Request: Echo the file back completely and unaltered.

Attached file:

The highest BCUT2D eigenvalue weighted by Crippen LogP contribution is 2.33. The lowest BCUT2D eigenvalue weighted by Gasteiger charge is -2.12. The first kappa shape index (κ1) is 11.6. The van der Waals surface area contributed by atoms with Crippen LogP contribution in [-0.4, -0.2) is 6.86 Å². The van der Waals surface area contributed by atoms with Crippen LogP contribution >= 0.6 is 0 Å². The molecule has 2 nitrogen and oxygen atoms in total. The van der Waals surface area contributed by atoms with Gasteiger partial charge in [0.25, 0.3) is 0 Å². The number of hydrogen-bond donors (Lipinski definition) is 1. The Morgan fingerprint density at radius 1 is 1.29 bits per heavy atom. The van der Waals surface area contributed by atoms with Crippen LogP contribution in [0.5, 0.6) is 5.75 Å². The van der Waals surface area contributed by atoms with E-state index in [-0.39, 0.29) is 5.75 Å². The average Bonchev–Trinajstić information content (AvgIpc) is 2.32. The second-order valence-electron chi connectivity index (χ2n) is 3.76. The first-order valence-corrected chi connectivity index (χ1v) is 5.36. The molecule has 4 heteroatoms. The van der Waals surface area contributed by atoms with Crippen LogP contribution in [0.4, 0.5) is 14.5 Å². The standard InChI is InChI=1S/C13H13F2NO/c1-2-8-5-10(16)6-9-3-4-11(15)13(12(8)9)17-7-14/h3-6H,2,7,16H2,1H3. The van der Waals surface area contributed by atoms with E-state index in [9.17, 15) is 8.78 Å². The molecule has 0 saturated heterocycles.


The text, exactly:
The highest BCUT2D eigenvalue weighted by Crippen LogP contribution is 2.33. The lowest BCUT2D eigenvalue weighted by Gasteiger charge is -2.12. The first kappa shape index (κ1) is 11.6. The van der Waals surface area contributed by atoms with Crippen LogP contribution in [-0.4, -0.2) is 6.86 Å². The van der Waals surface area contributed by atoms with Crippen LogP contribution >= 0.6 is 0 Å². The molecule has 2 nitrogen and oxygen atoms in total. The van der Waals surface area contributed by atoms with Gasteiger partial charge in [0.25, 0.3) is 0 Å². The number of hydrogen-bond donors (Lipinski definition) is 1. The Morgan fingerprint density at radius 1 is 1.29 bits per heavy atom. The van der Waals surface area contributed by atoms with Crippen LogP contribution in [0.5, 0.6) is 5.75 Å². The van der Waals surface area contributed by atoms with E-state index in [-0.39, 0.29) is 5.75 Å². The average Bonchev–Trinajstić information content (AvgIpc) is 2.32. The second-order valence-electron chi connectivity index (χ2n) is 3.76. The first-order valence-corrected chi connectivity index (χ1v) is 5.36. The molecule has 4 heteroatoms. The van der Waals surface area contributed by atoms with Crippen LogP contribution in [0.4, 0.5) is 14.5 Å². The standard InChI is InChI=1S/C13H13F2NO/c1-2-8-5-10(16)6-9-3-4-11(15)13(12(8)9)17-7-14/h3-6H,2,7,16H2,1H3. The van der Waals surface area contributed by atoms with E-state index in [9.17, 15) is 8.78 Å². The molecule has 0 saturated heterocycles.